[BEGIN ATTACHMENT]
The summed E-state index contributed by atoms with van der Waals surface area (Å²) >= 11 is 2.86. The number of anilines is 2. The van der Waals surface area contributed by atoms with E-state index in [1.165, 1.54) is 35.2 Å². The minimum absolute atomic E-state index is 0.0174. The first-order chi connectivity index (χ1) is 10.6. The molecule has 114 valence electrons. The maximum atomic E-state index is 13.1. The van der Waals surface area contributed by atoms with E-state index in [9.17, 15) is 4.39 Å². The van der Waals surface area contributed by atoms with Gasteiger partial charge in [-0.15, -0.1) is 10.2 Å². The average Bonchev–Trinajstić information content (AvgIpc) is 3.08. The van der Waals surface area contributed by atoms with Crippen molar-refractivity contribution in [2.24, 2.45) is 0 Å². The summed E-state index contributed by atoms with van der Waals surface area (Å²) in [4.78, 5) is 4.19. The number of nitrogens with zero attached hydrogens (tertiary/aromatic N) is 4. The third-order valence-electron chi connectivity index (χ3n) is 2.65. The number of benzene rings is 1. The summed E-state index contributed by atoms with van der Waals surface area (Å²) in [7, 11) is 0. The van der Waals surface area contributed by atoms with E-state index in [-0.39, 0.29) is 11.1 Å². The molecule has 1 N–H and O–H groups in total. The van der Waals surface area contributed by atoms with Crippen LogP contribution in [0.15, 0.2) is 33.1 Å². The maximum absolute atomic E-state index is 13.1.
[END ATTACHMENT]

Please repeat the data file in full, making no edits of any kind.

The summed E-state index contributed by atoms with van der Waals surface area (Å²) >= 11 is 2.86. The number of anilines is 2. The van der Waals surface area contributed by atoms with E-state index in [1.165, 1.54) is 35.2 Å². The minimum absolute atomic E-state index is 0.0174. The first-order chi connectivity index (χ1) is 10.6. The molecule has 114 valence electrons. The maximum atomic E-state index is 13.1. The van der Waals surface area contributed by atoms with E-state index in [9.17, 15) is 4.39 Å². The van der Waals surface area contributed by atoms with Gasteiger partial charge in [-0.15, -0.1) is 10.2 Å². The average Bonchev–Trinajstić information content (AvgIpc) is 3.08. The van der Waals surface area contributed by atoms with Crippen molar-refractivity contribution in [2.24, 2.45) is 0 Å². The summed E-state index contributed by atoms with van der Waals surface area (Å²) in [4.78, 5) is 4.19. The number of nitrogens with zero attached hydrogens (tertiary/aromatic N) is 4. The third-order valence-electron chi connectivity index (χ3n) is 2.65. The number of benzene rings is 1. The summed E-state index contributed by atoms with van der Waals surface area (Å²) in [7, 11) is 0. The van der Waals surface area contributed by atoms with E-state index in [-0.39, 0.29) is 11.1 Å². The molecule has 1 N–H and O–H groups in total. The van der Waals surface area contributed by atoms with Crippen LogP contribution in [0.15, 0.2) is 33.1 Å². The maximum absolute atomic E-state index is 13.1.